The interviewer continued by asking questions that I had answered in my talk. I thought this was strange, but afterwards I realized that the people who will watch the Webcast probably didn't see my talk. After all, who wants to see me any more than necessary?

    Each of the questions after the first two was of the form, "One last question. Blah blah blah blah?" I think there were five "last questions".

    The interview took about a half hour, and now I had no chance of making it back to my hotel by public transit. I hailed a cab and just my luck, I got an older cabbie whose farsightedness prevented him from reading the address I had written down on a slip of paper. I was forced to try to read it to him by reverse-engineering on the fly the pronunciation rules for the Portuguese language based on what I could remember from how the station names were announced on the subway speaker system.

    By some miracle, I was successful.

    What my cabbie lacked in short-distance vision he more than made up for with blood pressure. He drove aggressively through the streets, liberally honking his horn at everything in his way. The pictures I took out the cab window all came out blurry. I arrived at my hotel with plenty of time to spare.

    I glanced at the conference schedule included in my speaker ID tag. My talk was scheduled for 60 minutes after all. That's why people were leaving. And they must think I'm a jerk for going over my time slot.

    And I never did get my speaker shirt.

  • The Old New Thing

    Isn't the Learning Annex for total losers?

    • 2 Comments

    Marketplace's Cash Peters pays a visit to The Learning Annex, home to classes like Bending Spoons with Your Mind and Lap-Dancing 101. But he signs up for How to be a TV producer. Listen to the story and you can save yourself twenty bucks.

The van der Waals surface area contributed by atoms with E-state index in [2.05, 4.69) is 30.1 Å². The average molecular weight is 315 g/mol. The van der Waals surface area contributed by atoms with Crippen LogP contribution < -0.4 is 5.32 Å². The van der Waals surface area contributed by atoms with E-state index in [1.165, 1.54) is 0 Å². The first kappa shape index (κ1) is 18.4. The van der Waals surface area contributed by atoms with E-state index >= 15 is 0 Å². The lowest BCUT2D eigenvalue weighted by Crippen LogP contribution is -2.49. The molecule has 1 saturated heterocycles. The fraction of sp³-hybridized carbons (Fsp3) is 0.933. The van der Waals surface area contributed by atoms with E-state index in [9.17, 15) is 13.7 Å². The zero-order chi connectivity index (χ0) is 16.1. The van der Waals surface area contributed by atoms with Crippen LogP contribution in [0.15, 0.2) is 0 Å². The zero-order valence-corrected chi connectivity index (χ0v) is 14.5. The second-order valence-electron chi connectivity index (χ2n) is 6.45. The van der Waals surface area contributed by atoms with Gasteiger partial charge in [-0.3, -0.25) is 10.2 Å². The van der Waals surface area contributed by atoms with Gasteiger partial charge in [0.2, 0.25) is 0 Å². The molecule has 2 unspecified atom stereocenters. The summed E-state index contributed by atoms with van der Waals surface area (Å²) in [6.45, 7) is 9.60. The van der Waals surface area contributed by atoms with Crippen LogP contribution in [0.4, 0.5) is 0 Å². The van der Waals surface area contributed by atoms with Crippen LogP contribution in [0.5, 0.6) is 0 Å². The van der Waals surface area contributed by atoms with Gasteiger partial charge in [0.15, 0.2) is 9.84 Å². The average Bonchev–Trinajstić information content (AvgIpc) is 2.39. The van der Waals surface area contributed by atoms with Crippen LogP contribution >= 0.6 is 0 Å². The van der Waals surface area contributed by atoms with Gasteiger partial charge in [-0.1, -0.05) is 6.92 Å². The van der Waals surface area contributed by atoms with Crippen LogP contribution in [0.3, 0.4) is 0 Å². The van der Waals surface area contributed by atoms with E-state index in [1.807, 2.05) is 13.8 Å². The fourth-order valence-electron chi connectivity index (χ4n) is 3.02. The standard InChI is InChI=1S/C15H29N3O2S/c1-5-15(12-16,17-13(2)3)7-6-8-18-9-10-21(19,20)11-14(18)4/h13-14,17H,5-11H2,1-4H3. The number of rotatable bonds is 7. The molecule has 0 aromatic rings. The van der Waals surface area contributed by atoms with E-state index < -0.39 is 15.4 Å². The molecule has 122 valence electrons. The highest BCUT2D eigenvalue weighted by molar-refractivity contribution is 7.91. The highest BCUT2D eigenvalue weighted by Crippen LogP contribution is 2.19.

• The Old New Thing

    Why has my clipboard stopped working?

    • 25 Comments

    You may be minding your own business and discover that your clipboard has stopped working. You try to copy something to the clipboard, and it's not there. You try to paste something from the clipboard, and nothing comes out. What's going on?

    The clipboard is a shared resource. (More specifically, shared among programs that run on the same desktop.) The window manager automatically closes the clipboard if a process terminates while it has ownership of the clipboard, but if a program opens the clipboard and simply forgets to close it for whatever reason, the clipboard will remain unavailable to other programs until that program exits.

    If you find yourself in this situation, and you want your clipboard back, you'll have to start exiting programs until you find the one that has been holding the clipboard locked. The Terminal Services Team discussed one case where the rdpclip program can become the "bad guy" that locks up the clipboard. (There's a second part to the story for those who can't get enough.) Or it might be a Virtual PC Virtual Machine Addition.

  • The Old New Thing

    Food products that are offenses against nature: Bisquick Shake 'n Pour

    • 58 Comments

    Yes, it's another entry in the extremely sporadic series of food products that are offenses against nature. Today it's the incorrectly-punctuated Bisquick Shake 'n Pour.

    For people for whom adding a half cup of milk and one egg to two cups of Bisquick powder is too complicated, now they've even dehydrated the milk and egg and pre-measured the mix, so all you need to do is add a measured amount of water. Because you know, cracking an egg is so time-consuming.

    My colleague who tips me off to all the foods that are offenses against nature let me know by email that even she, mother to a three-week-old baby, was able to somehow pull it together and measure out the milk and crack the egg. "Oh wait," she corrected herself. "I made the pancakes from scratch."

  • The Old New Thing

    Dlaczego Microsoft zatopił Polskę?

    • 9 Comments

    A colleague of mine stopped by my office to tell me that he got a telephone call from his father in Poland asking him why Microsoft sunk Poland. My colleague was somewhat baffled by this question, since his father isn't a computer nerd, but his father explained that he saw the story on the front page of the newspaper. Apparently, the story ran in the largest Polish newspaper, but it doesn't appear that they credited their source, demonstrating that quality journalism is hard to find in any country. My guess is that the jump into Poland came from this page, which does credit my article. I'm just guessing, though, since I can't read Polish.

    I just found it weird to see my stuff spreading all the way to general-audience newspapers in Poland.